Tropic sat down with Elisha to hear more about the NAB team and the services and support they offer to customers and the broader community.

Tropic: Tell us more about the NAB Regional and Agribusiness team here in the Far North.

Elisha: We have a team of 22 across the Far North region and collectively we look after all Corporate, Commercial and Agribusiness clients from Cardwell to the Torres Straight and right out to the Queensland-NT border.

We offer full banking services across all business and industries, however some of the larger specialisations across my team include Agribusiness, Property Development and Commercial Real Estate Investment, Professional Services, NGO and Indigenous Banking, Specialised Transactional Services and Pharmacy and Health. 

I am fortunate enough to have a really diverse and experienced team, with great tenure and banking expertise.

NAB is Australia’s largest business bank and as such we have a large portfolio of clients and the biggest collective Management team in the Far North with 11 Agribusiness and Business Banking Managers, who are supported by a team of Associates, Small Business Bankers and our close colleagues in NAB Retail Bank.

T: What sets your team and services apart in terms of service to clients and the way you do business?

E: We manage the whole relationship – our offering is the full product suite including business and personal and banking needs.

One Banking Manager looks after a customer’s entire banking needs and this supports the ongoing growth of the relationship and all needs the customer may have.

Across NAB, we have people on the ground in regional Queensland and we’re committed to regional Australia.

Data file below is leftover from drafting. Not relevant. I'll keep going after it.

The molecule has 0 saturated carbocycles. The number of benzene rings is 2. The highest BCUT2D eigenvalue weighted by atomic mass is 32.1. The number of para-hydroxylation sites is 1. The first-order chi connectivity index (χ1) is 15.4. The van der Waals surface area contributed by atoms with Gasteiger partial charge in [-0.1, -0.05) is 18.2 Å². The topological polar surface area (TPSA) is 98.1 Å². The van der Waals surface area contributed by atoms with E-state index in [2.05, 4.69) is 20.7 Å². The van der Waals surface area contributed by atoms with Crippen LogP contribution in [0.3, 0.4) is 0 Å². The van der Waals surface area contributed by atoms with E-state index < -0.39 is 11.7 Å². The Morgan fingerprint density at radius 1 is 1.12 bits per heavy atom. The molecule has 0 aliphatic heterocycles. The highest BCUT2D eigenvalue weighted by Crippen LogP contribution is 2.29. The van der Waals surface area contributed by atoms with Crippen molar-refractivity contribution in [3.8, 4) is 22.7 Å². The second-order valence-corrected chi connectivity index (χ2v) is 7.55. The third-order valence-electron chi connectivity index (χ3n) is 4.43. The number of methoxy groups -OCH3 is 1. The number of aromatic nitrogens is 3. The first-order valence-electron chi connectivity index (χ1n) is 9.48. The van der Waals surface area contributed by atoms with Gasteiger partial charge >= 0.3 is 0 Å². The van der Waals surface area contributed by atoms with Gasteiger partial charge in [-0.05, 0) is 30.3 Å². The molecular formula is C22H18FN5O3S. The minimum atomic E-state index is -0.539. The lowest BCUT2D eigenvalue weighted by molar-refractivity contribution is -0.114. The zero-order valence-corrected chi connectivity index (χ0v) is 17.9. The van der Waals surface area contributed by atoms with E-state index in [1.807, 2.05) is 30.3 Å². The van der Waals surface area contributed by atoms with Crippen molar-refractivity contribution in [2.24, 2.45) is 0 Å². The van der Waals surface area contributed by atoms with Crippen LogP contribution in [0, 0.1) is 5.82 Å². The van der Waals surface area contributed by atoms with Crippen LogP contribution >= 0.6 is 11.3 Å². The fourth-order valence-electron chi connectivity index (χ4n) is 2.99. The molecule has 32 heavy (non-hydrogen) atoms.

We’re always looking to hire locally, including placing graduates locally into regional Queensland.

Our team is made up of locals who love where they live, and this translates into the way we do business.

 

T: The banking sector has played a crucial role in supporting businesses during the coronavirus pandemic - tell us what you've done to support your clients during this difficult period.

E: Many businesses are struggling right now and as the nation's leading business bank we're doing what we can to help them get through this.

We’re working closely with the government and broader industry to support our customers through to the other side of this crisis.

The key to this is communication with our clients, listening to them and being as responsive as possible.

In terms of working arrangements during the lockdown periods when we couldn’t offer face-to-face support and client meetings, we’ve kept our staff online and available while we worked from home.

Since March, we’ve enabled more than 32,000 of our people to work from home across Australia.

We have extended deferrals for business and home loan customers by up to four months on a case-by-case basis until 31 March 2021.

We’ve worked closely with APRA and the ABA on this. NAB has approved 5,535 loans under the Government’s COVID SME Guarantee Scheme and our customers can access support to rebuild from the impacts of COVID-19 through NAB’s Small Business Hub.